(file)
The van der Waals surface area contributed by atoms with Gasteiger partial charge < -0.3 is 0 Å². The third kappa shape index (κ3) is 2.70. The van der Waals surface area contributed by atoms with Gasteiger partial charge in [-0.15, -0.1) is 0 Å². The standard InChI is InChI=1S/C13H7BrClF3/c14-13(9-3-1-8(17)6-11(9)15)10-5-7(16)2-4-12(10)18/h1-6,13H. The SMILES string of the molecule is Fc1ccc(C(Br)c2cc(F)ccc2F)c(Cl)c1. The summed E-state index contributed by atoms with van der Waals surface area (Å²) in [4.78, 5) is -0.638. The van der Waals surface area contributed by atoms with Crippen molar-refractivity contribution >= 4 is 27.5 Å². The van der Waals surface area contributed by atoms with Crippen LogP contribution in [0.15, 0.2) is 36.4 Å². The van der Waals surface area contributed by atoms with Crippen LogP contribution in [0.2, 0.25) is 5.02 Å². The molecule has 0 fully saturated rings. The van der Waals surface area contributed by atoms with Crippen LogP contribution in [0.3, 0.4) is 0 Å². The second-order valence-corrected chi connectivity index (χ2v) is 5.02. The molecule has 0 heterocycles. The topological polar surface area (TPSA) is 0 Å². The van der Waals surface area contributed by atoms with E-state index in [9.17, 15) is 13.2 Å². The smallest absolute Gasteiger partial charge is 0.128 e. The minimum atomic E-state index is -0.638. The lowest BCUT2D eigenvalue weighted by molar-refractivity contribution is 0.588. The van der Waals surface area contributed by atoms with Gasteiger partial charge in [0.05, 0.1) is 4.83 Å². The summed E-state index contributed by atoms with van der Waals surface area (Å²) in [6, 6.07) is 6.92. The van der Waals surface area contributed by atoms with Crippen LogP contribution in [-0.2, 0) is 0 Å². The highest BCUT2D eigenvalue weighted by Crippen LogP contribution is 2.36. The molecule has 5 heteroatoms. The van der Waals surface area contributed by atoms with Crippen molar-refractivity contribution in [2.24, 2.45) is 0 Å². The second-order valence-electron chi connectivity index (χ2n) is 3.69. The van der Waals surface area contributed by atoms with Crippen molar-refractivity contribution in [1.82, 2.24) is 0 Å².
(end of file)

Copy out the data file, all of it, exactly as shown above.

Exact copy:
The van der Waals surface area contributed by atoms with Gasteiger partial charge < -0.3 is 0 Å². The third kappa shape index (κ3) is 2.70. The van der Waals surface area contributed by atoms with Gasteiger partial charge in [-0.15, -0.1) is 0 Å². The standard InChI is InChI=1S/C13H7BrClF3/c14-13(9-3-1-8(17)6-11(9)15)10-5-7(16)2-4-12(10)18/h1-6,13H. The SMILES string of the molecule is Fc1ccc(C(Br)c2cc(F)ccc2F)c(Cl)c1. The summed E-state index contributed by atoms with van der Waals surface area (Å²) in [4.78, 5) is -0.638. The van der Waals surface area contributed by atoms with Crippen molar-refractivity contribution >= 4 is 27.5 Å². The van der Waals surface area contributed by atoms with Crippen LogP contribution in [0.15, 0.2) is 36.4 Å². The van der Waals surface area contributed by atoms with Crippen LogP contribution in [0.2, 0.25) is 5.02 Å². The molecule has 0 fully saturated rings. The van der Waals surface area contributed by atoms with Crippen LogP contribution in [0.3, 0.4) is 0 Å². The second-order valence-corrected chi connectivity index (χ2v) is 5.02. The molecule has 0 heterocycles. The topological polar surface area (TPSA) is 0 Å². The van der Waals surface area contributed by atoms with E-state index in [9.17, 15) is 13.2 Å². The smallest absolute Gasteiger partial charge is 0.128 e. The minimum atomic E-state index is -0.638. The lowest BCUT2D eigenvalue weighted by molar-refractivity contribution is 0.588. The van der Waals surface area contributed by atoms with Gasteiger partial charge in [0.05, 0.1) is 4.83 Å². The summed E-state index contributed by atoms with van der Waals surface area (Å²) in [6, 6.07) is 6.92. The van der Waals surface area contributed by atoms with Crippen LogP contribution in [-0.2, 0) is 0 Å². The highest BCUT2D eigenvalue weighted by Crippen LogP contribution is 2.36. The molecule has 5 heteroatoms. The van der Waals surface area contributed by atoms with Crippen molar-refractivity contribution in [2.24, 2.45) is 0 Å². The second-order valence-electron chi connectivity index (χ2n) is 3.69. The van der Waals surface area contributed by atoms with Crippen molar-refractivity contribution in [1.82, 2.24) is 0 Å².